I barely understand the AdTech sector, but when Criteo says “we turned display advertising from a CPM market to a CPC market,” I get that in two seconds. That’s product marketing. CEO JB Rudelle spoke at Failcon France last year about how the company used the same technology and pivoted around in 3 times before coming to its CPC Digital Advertising model – they knew how to use cookies to track users and no more about them when they arrived on a given web page. What they had to figure out what the best way to package that and sell it.

I guess the only other problem with the French – if you hadn’t already guessed it – is their self-bashing culture. Entrepreneurs don’t complain, they do. If you attended this event, I have serious doubts as to how you’re going to handle real problems down the road. No one wants to invest in someone who is the first person to admit they are the reason something went wrong – they want someone who is the first person to offer up a solution to a problem.

12 Responses

  1. Thibauld

    I think you did a small mistake when quoting JB Rudelle because Criteo is about the opposite 😉

  2. Alicia Kenworthy

    Actually, I’d argue this event title is great marketing. It’s fun, ironic, and set the stage for accomplished entrepreneurs to show just how ridiculous that statement is. I enjoyed the event and was probably drawn in thanks to the title!

  3. Adrien Châtillon

    What is worse than French bashing, is French expats bashers.

  4. Phil Jeudyil Jeudy

    Everyone knows (well almost) the title was the worst marketing thing you can think about. Specifically coming from Bush’s mouth. The other problem with the French is in their communication, mostly when they joke. Americans don’t get our joke, I can’t tell you by experience, they never get mine. We should stop saying we so bad in marketing, and enlighten the magnificence of our technology. Smartly 🙂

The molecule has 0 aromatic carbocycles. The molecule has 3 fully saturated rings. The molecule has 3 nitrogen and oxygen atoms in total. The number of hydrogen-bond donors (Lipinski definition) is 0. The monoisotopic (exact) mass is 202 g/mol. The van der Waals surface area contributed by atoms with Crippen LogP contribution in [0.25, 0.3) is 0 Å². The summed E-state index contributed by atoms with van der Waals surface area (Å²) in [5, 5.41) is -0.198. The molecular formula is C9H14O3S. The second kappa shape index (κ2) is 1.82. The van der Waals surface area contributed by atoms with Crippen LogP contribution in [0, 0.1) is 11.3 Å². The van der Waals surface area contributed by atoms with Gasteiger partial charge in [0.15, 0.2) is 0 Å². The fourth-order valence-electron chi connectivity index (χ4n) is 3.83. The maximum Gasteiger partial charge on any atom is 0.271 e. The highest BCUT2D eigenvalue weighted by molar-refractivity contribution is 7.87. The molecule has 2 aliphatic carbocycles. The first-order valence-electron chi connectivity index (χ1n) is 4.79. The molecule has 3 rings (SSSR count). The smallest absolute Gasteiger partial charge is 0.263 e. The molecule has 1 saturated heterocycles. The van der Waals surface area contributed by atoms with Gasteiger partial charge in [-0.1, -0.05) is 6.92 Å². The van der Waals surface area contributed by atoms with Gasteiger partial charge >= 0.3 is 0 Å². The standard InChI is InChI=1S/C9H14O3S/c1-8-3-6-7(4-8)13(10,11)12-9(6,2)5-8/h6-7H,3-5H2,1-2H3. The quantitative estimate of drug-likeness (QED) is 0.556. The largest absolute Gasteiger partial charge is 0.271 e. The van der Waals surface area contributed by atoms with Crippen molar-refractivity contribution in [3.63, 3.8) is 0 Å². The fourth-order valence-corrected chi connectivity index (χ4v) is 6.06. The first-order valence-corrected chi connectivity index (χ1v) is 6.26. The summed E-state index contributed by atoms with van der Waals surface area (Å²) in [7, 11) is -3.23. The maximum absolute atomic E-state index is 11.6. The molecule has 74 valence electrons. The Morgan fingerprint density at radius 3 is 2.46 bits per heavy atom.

5. Stefane Fermigier

    The problem with the Americans…

    Is that they have no sense of humor.

    Well, that’s just one problem, actually, they have a few others too (like being the last country not having adopted the metric system – maybe because it was invented by the French ?).

  6. Gee Ranasinha, KEXINO

    I don’t think it’s a French issue as much as a Latin issue: I see similar attitudes from Spanish and Italian entrepreneurs, though the “glass-half-empty” attitude seem to be more prevalent here.

    As pointed out in the article there often a reluctance for business owners to invest in marketing. There’s often an underlying belief that if the produce/service is good enough, it’ll sell itself. It’s like there’s some “If We Build It, They Will Come” mentality.

    Or maybe it’s just that many French business owners still see Marketing as little more than a cost.

  7. Juan Diosdado (@ikonoklast)

    Bravo. This needs to be repeated every time someone starts complaining about why they can’t do whatever and how easier it would be in any other country. Most people in present-day France are always fighting against something instead of fighting for something. It’s sickening and disappointing given the rich history of this country. But perhaps it’s only us foreigners that get to see the whole picture. As far as I’m concerned, Louis XIV was one of the first great marketing geniuses.